Baby Loss Awareness Week: My Story

After half an hour the midwife calls for another midwife who brings the big white scan machine on wheels. They put the cold jelly on your enlarged pregnant stomach and start scanning. There's your baby on the screen, but no smiles. No cooing. Just silence.
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Getting pregnant:

You realised you've missed a period. Your first thought is "maybe I'm late?"

But then that "time of the month" never comes. You take a test and the little lines show up.

You are 19. Time passes and it sinks in. You're going to have a baby! A small version of you. With no idea of how you will cope - you just concentrate on getting through those first 12 weeks. You take all the iron and vitamins, and morning sickness kicks in. Symptoms of pregnancy in full force, pigging out on strange foods, satisfying cravings. The day of the 12 week scan arrives and the little alien on the screen is wriggling around. It hits. There is a little human growing by the day inside of you. The weeks pass and you count down to be able to buy pink or blue. The day arrives... the room is silent, breath held... IT'S A GIRL!

Shopping begins.

All that is pink catches your eye. Teddies and decor, little frilly socks and dresses. You paint the room all pink and get baby's cot all ready knowing you have a long way to go. The rest of the weeks are filled with milestones - feeling baby kick for the first time, hiccups and movement routines. You grow more and more everyday and the love you have grows. You wonder how you can love someone so much you haven't even met yet. You treasure every little movement and bond with your little stranger.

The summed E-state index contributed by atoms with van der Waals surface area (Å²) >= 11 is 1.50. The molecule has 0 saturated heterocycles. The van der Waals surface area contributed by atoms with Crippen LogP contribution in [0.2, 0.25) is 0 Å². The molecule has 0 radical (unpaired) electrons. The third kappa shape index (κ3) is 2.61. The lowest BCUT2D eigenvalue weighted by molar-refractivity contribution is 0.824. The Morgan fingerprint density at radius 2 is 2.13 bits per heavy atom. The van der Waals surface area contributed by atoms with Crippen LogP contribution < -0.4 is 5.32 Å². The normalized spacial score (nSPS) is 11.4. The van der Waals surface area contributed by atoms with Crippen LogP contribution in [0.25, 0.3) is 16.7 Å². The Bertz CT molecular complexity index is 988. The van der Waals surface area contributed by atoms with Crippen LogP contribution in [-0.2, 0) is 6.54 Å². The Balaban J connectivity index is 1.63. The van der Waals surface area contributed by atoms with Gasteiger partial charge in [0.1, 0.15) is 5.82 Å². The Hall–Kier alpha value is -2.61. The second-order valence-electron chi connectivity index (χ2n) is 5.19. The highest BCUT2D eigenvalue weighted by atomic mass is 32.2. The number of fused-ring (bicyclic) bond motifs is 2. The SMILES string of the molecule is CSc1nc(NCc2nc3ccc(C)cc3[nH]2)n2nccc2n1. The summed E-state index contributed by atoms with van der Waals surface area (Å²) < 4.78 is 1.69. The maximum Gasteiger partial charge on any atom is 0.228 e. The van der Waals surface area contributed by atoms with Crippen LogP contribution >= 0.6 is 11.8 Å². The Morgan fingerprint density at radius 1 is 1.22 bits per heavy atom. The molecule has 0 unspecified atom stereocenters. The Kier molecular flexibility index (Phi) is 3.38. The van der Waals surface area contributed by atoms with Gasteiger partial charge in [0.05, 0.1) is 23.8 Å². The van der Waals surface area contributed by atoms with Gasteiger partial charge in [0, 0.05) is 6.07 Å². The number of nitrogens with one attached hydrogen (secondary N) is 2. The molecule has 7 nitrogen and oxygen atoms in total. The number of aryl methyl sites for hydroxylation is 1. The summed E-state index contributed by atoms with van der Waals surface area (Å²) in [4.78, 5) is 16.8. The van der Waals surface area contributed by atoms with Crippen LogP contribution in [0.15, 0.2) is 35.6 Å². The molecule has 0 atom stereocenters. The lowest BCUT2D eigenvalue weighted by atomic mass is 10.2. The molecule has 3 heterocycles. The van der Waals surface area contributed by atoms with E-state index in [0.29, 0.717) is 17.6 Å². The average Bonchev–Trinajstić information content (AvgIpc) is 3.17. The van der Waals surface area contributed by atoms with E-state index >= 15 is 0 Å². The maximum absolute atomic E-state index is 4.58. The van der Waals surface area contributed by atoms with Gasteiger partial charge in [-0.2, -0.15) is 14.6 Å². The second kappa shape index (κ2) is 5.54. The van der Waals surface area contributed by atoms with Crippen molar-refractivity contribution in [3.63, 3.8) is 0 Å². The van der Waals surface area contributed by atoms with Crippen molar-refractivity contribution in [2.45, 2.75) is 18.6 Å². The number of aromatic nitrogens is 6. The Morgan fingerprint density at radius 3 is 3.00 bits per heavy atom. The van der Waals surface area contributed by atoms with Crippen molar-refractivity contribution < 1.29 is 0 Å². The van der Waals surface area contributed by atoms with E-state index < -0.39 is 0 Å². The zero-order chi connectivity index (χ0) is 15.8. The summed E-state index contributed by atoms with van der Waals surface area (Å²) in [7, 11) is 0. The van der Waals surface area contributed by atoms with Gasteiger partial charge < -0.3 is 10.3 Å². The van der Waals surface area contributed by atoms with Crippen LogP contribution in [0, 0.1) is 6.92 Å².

It's nearing the end and your due date is approaching as you count down the days, eager to meet this little human you can share your love with. You become impatient willing that day to hurry up... and with every Braxton Hicks moment comes the question "Is this it?"

IT'S HERE!!! The little niggles at first as the contractions slowly come and pass... getting stronger with every hour yet deep down you're terrified of giving birth. You sit in the bath to ease the contractions but they are becoming stronger so you decide it's time to get the hospital bag and head to the hospital.

In Labour

You made it, your baby's on the way. The midwives check the heartbeat and say you are only a couple of centimetres dilated so they send you home until things progress, but in the back of your mind you are thinking 'please don't send me home'. Those tense moments at home as the pains get stronger. But these aren't normal pains. You can't even walk it feels like you're being sliced open. You can't stand the pain as tears stream.

You go to the toilet and there is a little blood.

You panic and get your support person to call the hospital.

You can no longer walk but you gain every bit of determination you have to endure the travel back to the hospital. But it's not normal. There's a niggle in your mind.

I haven't felt my baby move. I don't remember when I last felt her move. I know my baby's movements.

You ignore it. It's easy to ignore as the pains are so bad. You enter the hospital and crippled in pain waiting to be checked. After what seems like a lifetime the midwife calls you.